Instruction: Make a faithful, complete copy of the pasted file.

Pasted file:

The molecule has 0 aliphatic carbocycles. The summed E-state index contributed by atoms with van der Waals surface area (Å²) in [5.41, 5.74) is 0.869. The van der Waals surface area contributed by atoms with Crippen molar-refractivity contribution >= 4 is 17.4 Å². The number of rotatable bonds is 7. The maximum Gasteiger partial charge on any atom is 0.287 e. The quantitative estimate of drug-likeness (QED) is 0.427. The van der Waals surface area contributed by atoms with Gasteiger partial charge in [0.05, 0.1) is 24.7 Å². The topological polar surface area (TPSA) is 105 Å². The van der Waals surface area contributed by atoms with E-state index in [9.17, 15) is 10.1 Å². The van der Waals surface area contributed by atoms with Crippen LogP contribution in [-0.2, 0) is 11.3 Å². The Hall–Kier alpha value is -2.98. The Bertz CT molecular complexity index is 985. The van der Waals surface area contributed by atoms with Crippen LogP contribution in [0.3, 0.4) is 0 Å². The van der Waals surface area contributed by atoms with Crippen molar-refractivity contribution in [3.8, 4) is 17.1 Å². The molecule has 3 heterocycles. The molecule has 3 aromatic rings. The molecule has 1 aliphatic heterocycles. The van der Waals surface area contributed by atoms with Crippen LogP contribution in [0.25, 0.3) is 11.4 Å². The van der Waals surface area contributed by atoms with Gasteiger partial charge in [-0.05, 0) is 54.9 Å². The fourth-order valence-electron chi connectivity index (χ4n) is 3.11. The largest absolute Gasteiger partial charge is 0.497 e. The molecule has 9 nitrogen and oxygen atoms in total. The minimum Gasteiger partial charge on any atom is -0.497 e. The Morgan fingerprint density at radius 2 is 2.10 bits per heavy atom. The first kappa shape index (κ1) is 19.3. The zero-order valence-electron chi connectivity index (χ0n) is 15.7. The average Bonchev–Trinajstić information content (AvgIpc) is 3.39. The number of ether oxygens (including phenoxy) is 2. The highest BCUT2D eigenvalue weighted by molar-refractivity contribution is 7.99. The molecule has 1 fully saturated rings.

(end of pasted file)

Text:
The molecule has 0 aliphatic carbocycles. The summed E-state index contributed by atoms with van der Waals surface area (Å²) in [5.41, 5.74) is 0.869. The van der Waals surface area contributed by atoms with Crippen molar-refractivity contribution >= 4 is 17.4 Å². The number of rotatable bonds is 7. The maximum Gasteiger partial charge on any atom is 0.287 e. The quantitative estimate of drug-likeness (QED) is 0.427. The van der Waals surface area contributed by atoms with Gasteiger partial charge in [0.05, 0.1) is 24.7 Å². The topological polar surface area (TPSA) is 105 Å². The van der Waals surface area contributed by atoms with E-state index in [9.17, 15) is 10.1 Å². The van der Waals surface area contributed by atoms with Crippen LogP contribution in [-0.2, 0) is 11.3 Å². The Hall–Kier alpha value is -2.98. The Bertz CT molecular complexity index is 985. The van der Waals surface area contributed by atoms with Crippen LogP contribution in [0.3, 0.4) is 0 Å². The van der Waals surface area contributed by atoms with Crippen molar-refractivity contribution in [3.8, 4) is 17.1 Å². The molecule has 3 heterocycles. The molecule has 3 aromatic rings. The molecule has 1 aliphatic heterocycles. The van der Waals surface area contributed by atoms with Crippen LogP contribution in [0.25, 0.3) is 11.4 Å². The van der Waals surface area contributed by atoms with Gasteiger partial charge in [-0.05, 0) is 54.9 Å². The fourth-order valence-electron chi connectivity index (χ4n) is 3.11. The largest absolute Gasteiger partial charge is 0.497 e. The molecule has 9 nitrogen and oxygen atoms in total. The minimum Gasteiger partial charge on any atom is -0.497 e. The Morgan fingerprint density at radius 2 is 2.10 bits per heavy atom. The first kappa shape index (κ1) is 19.3. The zero-order valence-electron chi connectivity index (χ0n) is 15.7. The average Bonchev–Trinajstić information content (AvgIpc) is 3.39. The number of ether oxygens (including phenoxy) is 2. The highest BCUT2D eigenvalue weighted by molar-refractivity contribution is 7.99. The molecule has 1 fully saturated rings.